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Old 10-25-2014, 10:00 AM   #1 (permalink)
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Good, better, best solar cells?

Found this chronology chart of solar cell developers & development:

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Old 10-25-2014, 10:45 AM   #2 (permalink)
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Old 10-25-2014, 02:34 PM   #3 (permalink)
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Delighted to see that basic research continues along with materials technology.
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Old 10-25-2014, 04:04 PM   #4 (permalink)
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Theres a lot more to solar cells than meets the eye.

In addition to the efficiency you got different classes of cells. Then you have panels of different voltages. Some panels are made for 12 volt batteries, others are made for grid tie inverters and are a higher voltage.

You really need to make a chart of what you want to accomplish, then work it out. Find the most limiting factor rathers its size of the solar array, say your roof or part of a yard or budget. Then work backwards.

Lets say you are going off grid or want to knock 50 bucks off your power bill or add power to a garage or basement.
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Old 10-25-2014, 05:27 PM   #5 (permalink)
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Originally Posted by Cobb View Post
Some panels are made for 12 volt batteries, others are made for grid tie inverters and are a higher voltage.
There are charge controllers and such that give the designer flexibility to choose the panels they want. The days of the "panels made for 12 volt batteries" are long past....

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Old 10-25-2014, 05:42 PM   #6 (permalink)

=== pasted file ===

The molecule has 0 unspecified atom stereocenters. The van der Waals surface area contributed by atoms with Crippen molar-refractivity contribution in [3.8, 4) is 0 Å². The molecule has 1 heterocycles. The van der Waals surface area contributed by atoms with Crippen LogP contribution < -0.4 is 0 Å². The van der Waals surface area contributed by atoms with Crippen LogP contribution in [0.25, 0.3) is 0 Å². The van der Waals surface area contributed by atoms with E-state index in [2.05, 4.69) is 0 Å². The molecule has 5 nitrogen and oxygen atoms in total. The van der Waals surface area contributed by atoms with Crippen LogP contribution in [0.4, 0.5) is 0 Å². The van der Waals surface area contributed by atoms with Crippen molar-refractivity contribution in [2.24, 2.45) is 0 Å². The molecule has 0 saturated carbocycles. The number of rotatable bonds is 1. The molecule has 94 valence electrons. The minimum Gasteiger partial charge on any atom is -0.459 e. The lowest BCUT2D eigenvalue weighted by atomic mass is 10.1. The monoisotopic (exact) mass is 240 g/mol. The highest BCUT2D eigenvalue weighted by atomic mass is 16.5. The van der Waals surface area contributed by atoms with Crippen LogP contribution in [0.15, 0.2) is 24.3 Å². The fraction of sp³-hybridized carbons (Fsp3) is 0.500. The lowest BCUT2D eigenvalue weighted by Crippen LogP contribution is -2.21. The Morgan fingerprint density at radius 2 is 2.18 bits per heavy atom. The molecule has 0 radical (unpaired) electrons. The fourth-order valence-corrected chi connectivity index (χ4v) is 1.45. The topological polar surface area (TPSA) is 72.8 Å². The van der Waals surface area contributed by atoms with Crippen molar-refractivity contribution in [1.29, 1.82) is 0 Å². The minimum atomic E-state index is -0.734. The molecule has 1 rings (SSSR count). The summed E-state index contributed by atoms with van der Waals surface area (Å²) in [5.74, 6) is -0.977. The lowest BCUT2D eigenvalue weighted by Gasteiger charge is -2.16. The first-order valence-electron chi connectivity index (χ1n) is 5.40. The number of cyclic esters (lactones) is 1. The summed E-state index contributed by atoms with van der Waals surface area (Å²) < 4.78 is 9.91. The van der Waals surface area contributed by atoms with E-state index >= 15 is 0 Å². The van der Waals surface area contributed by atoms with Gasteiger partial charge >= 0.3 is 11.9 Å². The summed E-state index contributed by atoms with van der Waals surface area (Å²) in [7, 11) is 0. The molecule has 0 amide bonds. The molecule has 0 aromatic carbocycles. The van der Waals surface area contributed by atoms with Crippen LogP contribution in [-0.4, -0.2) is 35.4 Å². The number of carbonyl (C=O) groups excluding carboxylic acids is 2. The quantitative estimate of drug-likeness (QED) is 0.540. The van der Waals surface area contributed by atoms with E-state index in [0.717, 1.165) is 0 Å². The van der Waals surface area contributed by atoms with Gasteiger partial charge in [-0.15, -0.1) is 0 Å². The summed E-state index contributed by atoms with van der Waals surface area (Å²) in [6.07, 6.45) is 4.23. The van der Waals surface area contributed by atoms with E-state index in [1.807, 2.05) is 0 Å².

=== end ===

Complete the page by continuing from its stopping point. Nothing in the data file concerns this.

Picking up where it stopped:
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In general, monocrystaline is more efficient, and longer lasting than amorphous.

The cheaper ones are often amorphous.

Amorphous may be slightly better under a partially cloudy sky.

Efficiency is sort of irrelevant. What does it cost, per delivered watt? The exception being a small roof that needs panels that are high watt per square foot.

The big companies that have been at it for a while are less likely to go out of business and stiff you on a warranty.

Wholesale solar is often very illuminating on the good deals to be had on panels.

Solar Panels from Wholesale Solar

If I could get amorphous panels for half the cost of mono-crystaline, I'd just put up twice as much, assuming both from a name brand company with similar warranties.

Ten years from now, I think it will look uneconomic to make electricity out of coal, with the possible exception of base load at night.

There's talk of .36 a watt solar panels on the horizon. If that happens, it's going to be a disruptive game changer. Hey, we can all hope.

I'd hate to see the big fossil energy companies suffer. I knew there was a fundamental sea change when traditional energy companies started buying pv manufacturers.
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Old 10-25-2014, 06:16 PM   #7 (permalink)
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Efficiency is also a function of cell temperature and other conditions!

The "temperature" of the radiation coming from the sun is what, 5700K? So the highest possible efficiency of a solar cell is about 95%.
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Old 10-25-2014, 06:59 PM   #8 (permalink)
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Are angle of incidence and reflective collectors considerations?
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Old 10-25-2014, 07:03 PM   #9 (permalink)
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I have some mono and poly cells and the polys kick butt except in direct sun light. In those situations the monos take over, but its with the sun a perfect 90 degrees or directly over head. In indirect sun light or over cast days the polys rock.
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Old 10-26-2014, 07:17 AM   #10 (permalink)
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Originally Posted by solarguy View Post
There's talk of .36 a watt solar panels on the horizon.
Looks like about $1/ Watt right now.
Astronergy CHSM 6610P 255-watt solar panel
I am in zone 5.
4 hours of solar energy / day average. 2 hours in the winter.
Solar Insolation Map
I would need $12,000 in panels to charge 80 miles into a car during the winter. Versus $7 in gas. Or $3.80 from the grid. 250 round trips per year would be 12.5 years for pay back. Might be able to reduce my electric bill from surplus production on the better days and in the peak of summer. $200 per year? 10 year payback.
Youch! A top of the line grid tie charge controller brings the 12.7kWh system to $20,000 with no batteries.

Last edited by sendler; 10-26-2014 at 07:37 AM..
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